Six huge offshore windfarms planned for the east coast could help generate enough “green” energy to power every home in Scotland and bring in millions of pounds, a renewables trade body has claimed.
The first steps to deliver these projects all of which have now received planning consent from the Scottish Government are under way.
The first piece of infrastructure was installed on the site of a windfarm 15km off the Angus coast towards the end of last year.The Inch Cape Offshore Wind Farm in the outer Firth of Tay will comprise up to 213 turbines.
A meteorological (met) mast will record wind conditions for around two years before the first turbines are installed, with work planned for late 2016 or early 2017.
Lindsay Leask senior policy manager at Scottish Renewables, said Inch Cape was “an exciting part of plans which would make the east coast of Scotland a hub for offshore wind energy”.
She said: “The three most recently consented windfarms, which are to be built off the Fife and Angus coasts, will be made up of around 330 turbines.
“The economic impact on the region has the potential to be significant, and the environmental benefits of the projects could be substantial, too.
“These turbines will not only offset carbon emissions from fossil fuel power stations, which are causing the planet to warm, but will also bring jobs and investment to the region and, particularly, its ports and harbours.”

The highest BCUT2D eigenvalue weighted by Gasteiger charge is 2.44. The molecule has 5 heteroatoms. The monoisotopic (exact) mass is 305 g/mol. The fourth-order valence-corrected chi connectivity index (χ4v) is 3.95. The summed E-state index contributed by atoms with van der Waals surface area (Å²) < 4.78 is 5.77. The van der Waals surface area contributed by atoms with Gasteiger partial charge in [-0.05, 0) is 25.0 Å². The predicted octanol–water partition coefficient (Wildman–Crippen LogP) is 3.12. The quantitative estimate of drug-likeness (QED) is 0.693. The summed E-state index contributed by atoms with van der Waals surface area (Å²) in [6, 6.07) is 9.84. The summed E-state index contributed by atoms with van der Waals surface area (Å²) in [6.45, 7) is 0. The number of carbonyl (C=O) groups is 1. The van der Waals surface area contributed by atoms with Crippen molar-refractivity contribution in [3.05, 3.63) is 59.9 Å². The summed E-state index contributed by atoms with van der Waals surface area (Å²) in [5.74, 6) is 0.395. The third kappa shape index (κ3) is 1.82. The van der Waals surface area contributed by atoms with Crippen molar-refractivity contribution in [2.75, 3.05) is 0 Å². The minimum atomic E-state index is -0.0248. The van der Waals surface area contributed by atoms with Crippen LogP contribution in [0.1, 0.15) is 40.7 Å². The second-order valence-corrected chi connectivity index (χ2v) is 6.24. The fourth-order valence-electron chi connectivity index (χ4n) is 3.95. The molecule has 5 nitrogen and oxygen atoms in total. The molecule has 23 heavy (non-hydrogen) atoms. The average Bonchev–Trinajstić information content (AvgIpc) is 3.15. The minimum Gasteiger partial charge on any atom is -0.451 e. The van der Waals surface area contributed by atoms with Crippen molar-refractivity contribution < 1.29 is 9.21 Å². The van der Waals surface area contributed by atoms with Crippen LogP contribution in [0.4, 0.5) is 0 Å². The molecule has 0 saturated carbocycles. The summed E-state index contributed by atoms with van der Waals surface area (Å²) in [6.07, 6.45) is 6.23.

The Scottish Government estimates that the four offshore windfarms which most recently received consent in the Forth and Tay region alone could generate up to £1.2 billion for the Scottish economy.
During their construction it is estimated that they could support between 2,567 and 13,612 jobs.
Two other windfarms, in the Moray Firth, were given planning permission in January and together will have up to 326 turbines.
Methil is already home to one of the world’s largest offshore wind turbines.
The device, being tested by Samsung Heavy Industries, is almost five times as tall as the main mast on Dundee’s tall ship Discovery, and is capable of producing enough power for 4,800 homes.
Ms Leask continued: “In order to get planning consent, the developers of these projects who are each investing hundreds of millions, if not billions, of pounds have to comply with strict rules around how the developments affect not only other users of the sea, like fishermen, but the animals, plants and organisms that live in it.
“We now know more about what is happening beneath the waves off the coast of east Scotland than ever before.”
In total, the six offshore wind projects have the potential to almost double the amount of renewable electricity being generated in Scotland today.
Ms Leask added: “Renewables like wind power, hydro-electric schemes and solar panels provide almost half the electricity we consume in Scotland.
“In 2012, the latest year for which figures are available, the amount of climate change-causing carbon dioxide displaced by renewables in Scotland was the equivalent of that produced by every car, lorry, bus and train journey in a whole year.”